Sounds of Independent News - Headline 3 - May 2011

Sounds of Independent News - Headline 3 - May 2011

photo: Clayton Conn

Welcome back world! This is the third segment of our Baltimore-centric (although not exclusive) headline-news-round-up called Sounds of Independent News. We are committed to posting snippets of independent news, to help equip and inform local social justice activists and organizations. We are committed to posting regular segments and updates. We solicit your important news and announcements, as well as any suggestions and ideas. Email us at: indypendentreader@gmail.com

Audio

Headlines for Mid-May 2011

United Workers Release Hidden in Plain Sight: Workers at Baltimoreâs Inner Harbor

On May 4th, the United Workers, an organization led by the poor to end poverty, released their two-years-in-the-making report : Hidden in Plain Sight: Workers at Baltimoreâs Inner Harbor.
In collaboration with the National Economic and Social Rights Initiative, the United Workers conducted over 1,000 interviews with Inner Harbor workers- as well as analyzed various sources- that together compile a stunning detailing of the systemic human rights abuses conducted at Baltimoreâs infamous area of commerce: the Inner Harbor. Unveiled in the report are workers elaborations on: the reality of having 1,000s of dollars deducted from their pay, either from fees or from being clocked out while working, the pervasive lack of offered health insurance, the constant threats to their job if they donât agree to work through illness, injuries, or important personal events, and that unsustainable hours and rampant harassment of all shades are the norm.

In 2008, the United Workers began the Human Rights Zone Campaign to fight for Fair Development. Their belief is that you can work collaboratively with workers and merchants to protect vital rights- such as: fair working hours, sustainable conditions, and equitable pay- but still grant sustainable public economic benefits.

As the Inner Harborâs busy summer season approaches, the United Workers hope to galvanize support in order to enforce that their demands are met for just and equitable worker rights.

You can access their report by going to: unitedworkers.org

Sparrows Point Makes Steel Again
An update on a story we presented last month. This past week the steel making plant at Sparrows Point began producing steel once again, after being fully closed for nine months. Once known as Bethlehem Steel and employing over 35,000 workers at its peak, the plant, now recently under the management of RG steel, a subsidiary of New York-based holding company the Renco Group, will have 500 workers operate the âLâ Blast Furnace.

The Renco group is known to have a poor environmental track record at its other holdings, having faced environmental lawsuits, and exorbitant fines and fees for its pollution.

Shomrim Trial Postponed

According to a police report, on November 19,2010 - Eli and Avi Werdesheim attacked a fifteen-year old African American Northwestern High School student as he was walking along Fallstaff Road. They broke the teenâs hand in the attack. There are no signs that the teen provoked his attackers and numerous accounts point to extremely racially-charged motivations.
Eli is a former member of Israeli Special Forces and a current member of the Orthodox Jewish vigilante organization: Shomrim. Shomrim is a closely knit first-response group that, while only having legally granted civilian rights, states that they aim to protect the Jewish community through the Jewish community; regardless of city police intervention.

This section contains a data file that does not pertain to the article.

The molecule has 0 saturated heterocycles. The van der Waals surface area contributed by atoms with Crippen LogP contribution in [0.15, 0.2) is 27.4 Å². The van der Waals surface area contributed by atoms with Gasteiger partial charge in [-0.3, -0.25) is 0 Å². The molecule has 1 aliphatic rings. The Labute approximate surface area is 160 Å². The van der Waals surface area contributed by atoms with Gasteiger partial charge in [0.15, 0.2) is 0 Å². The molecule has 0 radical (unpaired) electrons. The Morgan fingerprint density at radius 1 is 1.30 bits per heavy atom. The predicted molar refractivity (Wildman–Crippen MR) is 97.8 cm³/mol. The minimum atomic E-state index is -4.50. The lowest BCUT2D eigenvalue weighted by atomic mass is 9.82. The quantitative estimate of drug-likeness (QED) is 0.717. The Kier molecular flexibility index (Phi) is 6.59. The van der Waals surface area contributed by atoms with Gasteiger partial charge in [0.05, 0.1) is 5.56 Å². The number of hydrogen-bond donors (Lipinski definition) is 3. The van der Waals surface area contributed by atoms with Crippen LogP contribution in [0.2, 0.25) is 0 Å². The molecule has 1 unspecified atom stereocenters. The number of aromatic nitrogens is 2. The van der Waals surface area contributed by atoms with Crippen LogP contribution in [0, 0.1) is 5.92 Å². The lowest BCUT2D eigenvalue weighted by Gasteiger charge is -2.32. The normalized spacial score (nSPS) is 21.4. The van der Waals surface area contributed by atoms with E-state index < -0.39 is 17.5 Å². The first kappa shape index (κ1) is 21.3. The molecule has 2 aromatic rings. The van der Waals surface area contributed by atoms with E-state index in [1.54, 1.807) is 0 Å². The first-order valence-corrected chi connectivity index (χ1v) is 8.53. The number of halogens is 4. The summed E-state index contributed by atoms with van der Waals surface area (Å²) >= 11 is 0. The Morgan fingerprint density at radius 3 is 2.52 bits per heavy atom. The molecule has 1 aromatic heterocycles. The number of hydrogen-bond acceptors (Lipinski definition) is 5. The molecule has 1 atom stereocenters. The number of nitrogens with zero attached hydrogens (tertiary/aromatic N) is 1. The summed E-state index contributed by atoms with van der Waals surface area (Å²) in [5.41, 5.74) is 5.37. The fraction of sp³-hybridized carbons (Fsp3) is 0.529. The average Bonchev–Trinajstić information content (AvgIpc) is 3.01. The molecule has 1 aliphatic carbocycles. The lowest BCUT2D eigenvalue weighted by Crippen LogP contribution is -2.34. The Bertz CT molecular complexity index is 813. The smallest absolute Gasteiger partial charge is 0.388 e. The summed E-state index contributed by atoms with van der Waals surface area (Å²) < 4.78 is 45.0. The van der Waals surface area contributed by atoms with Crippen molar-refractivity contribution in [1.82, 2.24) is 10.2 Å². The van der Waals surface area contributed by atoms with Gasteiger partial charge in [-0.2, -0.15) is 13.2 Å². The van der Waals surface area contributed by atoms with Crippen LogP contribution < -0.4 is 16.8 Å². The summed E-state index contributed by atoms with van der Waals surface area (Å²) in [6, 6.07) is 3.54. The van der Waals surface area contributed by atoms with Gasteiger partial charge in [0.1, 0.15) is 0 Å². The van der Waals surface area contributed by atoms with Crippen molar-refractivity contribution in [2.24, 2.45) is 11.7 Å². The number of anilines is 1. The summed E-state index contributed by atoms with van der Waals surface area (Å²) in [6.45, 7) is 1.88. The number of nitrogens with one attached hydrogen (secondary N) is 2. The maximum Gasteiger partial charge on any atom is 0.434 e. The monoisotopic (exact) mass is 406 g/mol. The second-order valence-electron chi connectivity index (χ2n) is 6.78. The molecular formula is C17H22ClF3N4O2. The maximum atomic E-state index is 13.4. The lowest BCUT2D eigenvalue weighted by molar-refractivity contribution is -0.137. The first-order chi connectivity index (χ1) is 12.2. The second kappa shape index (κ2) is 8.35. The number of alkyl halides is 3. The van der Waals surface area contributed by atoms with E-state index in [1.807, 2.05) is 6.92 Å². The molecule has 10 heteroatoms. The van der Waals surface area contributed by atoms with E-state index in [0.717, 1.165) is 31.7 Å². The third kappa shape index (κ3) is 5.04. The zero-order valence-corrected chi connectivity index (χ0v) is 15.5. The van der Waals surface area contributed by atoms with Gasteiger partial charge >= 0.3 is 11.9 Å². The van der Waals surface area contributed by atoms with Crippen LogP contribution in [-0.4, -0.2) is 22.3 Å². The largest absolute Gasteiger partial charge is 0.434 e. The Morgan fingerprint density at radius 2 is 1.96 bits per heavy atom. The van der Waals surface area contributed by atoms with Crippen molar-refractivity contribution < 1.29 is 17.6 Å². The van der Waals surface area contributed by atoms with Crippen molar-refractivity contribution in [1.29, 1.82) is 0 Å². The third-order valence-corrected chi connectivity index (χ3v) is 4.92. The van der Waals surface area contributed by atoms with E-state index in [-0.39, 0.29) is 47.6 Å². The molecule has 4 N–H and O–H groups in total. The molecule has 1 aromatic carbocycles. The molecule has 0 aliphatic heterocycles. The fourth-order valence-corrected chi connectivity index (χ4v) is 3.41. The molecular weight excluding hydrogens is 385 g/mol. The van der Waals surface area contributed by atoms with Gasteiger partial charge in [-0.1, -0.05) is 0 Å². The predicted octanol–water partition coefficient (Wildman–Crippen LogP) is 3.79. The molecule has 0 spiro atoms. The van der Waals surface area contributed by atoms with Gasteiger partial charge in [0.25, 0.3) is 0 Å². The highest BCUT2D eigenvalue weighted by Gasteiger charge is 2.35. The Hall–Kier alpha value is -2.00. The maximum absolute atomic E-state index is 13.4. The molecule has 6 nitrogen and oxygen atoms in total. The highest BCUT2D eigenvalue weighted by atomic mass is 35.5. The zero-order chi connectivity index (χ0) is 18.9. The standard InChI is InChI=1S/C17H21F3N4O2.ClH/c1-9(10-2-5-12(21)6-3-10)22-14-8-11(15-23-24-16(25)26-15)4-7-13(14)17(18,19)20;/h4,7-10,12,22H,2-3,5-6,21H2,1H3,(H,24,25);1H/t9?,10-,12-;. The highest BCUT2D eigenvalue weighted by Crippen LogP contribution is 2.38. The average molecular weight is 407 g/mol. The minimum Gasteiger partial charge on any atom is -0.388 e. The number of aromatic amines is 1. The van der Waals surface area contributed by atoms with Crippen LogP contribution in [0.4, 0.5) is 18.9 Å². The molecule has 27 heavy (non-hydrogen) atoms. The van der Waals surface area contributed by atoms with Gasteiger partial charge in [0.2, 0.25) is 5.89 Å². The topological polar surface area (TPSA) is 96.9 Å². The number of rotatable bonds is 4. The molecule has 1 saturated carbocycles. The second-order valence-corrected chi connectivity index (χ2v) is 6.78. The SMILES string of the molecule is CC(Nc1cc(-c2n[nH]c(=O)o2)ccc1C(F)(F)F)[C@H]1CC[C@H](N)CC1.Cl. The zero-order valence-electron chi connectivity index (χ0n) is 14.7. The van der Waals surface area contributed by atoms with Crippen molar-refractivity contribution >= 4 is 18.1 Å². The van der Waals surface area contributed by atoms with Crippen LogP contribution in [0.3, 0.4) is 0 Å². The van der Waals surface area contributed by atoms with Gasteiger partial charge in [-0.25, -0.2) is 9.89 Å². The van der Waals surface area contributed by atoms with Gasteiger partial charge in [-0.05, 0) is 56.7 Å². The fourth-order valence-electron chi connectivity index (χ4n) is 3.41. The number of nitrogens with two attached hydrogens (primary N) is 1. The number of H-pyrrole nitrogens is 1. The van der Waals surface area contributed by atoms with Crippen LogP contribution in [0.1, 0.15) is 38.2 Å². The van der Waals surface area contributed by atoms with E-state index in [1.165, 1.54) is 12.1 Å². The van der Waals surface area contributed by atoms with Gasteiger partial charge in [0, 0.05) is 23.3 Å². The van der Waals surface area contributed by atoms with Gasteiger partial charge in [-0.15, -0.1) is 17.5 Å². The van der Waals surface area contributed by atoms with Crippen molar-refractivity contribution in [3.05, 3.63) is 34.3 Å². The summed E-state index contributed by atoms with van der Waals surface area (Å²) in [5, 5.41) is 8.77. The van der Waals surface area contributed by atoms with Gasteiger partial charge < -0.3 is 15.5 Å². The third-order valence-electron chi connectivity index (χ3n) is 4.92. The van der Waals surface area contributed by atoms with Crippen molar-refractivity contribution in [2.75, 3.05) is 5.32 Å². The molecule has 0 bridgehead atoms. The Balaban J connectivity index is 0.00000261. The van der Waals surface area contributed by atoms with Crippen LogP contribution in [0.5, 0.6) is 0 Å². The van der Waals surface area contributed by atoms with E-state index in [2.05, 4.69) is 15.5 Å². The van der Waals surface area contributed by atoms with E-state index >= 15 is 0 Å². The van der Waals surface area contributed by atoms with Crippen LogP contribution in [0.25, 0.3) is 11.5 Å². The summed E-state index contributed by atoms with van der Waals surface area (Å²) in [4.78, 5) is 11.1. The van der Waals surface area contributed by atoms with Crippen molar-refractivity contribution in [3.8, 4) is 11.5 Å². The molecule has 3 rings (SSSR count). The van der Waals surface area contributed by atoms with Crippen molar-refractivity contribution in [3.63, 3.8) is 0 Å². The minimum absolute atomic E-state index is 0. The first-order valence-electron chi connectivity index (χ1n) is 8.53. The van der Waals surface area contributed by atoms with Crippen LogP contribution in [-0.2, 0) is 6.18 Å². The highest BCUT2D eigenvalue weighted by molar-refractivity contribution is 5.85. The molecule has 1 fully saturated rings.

In January, felony charges were dropped to be replaced by three counts of misdemeanours: second-degree assault, possession of a deadly weapon, and false imprisonment.
The Werdesheimâs trial was scheduled to begin on May 2nd. As the trial date approached, it was quickly rescheduled to Tuesday, July 12th - at the request of Werdesheimâs lawyers for further preparation time.

No More Blood! Mass Mobilization Against the Drug War
From May 5th-8th Mexico experienced massive demonstrations rejecting an end to cartel and government violence related to the Drug War declared by Mexicoâs President Felipe Calderon, in 2006. Carrying signs that read âNo More Bloodâ, an estimated 100,000 Mexican citizens filled the streets demanding for the end of the violence, corruption, and Impunity being perpetrated by drug cartels, the Mexican Military, and the police. This past year in particular has seen a drastic spike in violence as roughly 40,000 people have been killed to drug-related violence, in the past five years.

The demonstrators presented a âCitizenâs Pactâ that demands six points:
1) Resolution of the assassinations and disappearances and the naming of victims;
2) An end to the war strategy and adoption of a âcitizen securityâ strategy;
3) Effective measures against corruption and impunity;
4) A focused attack on the economic roots and criminal revenue streams, including money laundering;
5) Immediate attention to the plight of youth and effective actions to rebuild a broken society, including reorienting the budget to education, health, culture and employment; 6) Participatory democracy.

Over 20,000 Turn-Out to Protest NYCâs Budget Cuts

New York Cityâs Mayor Michael Bloomberg has proposed to cut billions from the public spending budget- grossly effecting teachers, education programs, housing, transportation, HIV/AIDS programs, and more. Nearly 5,000 teachers are expected to lose their jobs - nearly $30 million promised funding for the homeless is expected to disappear.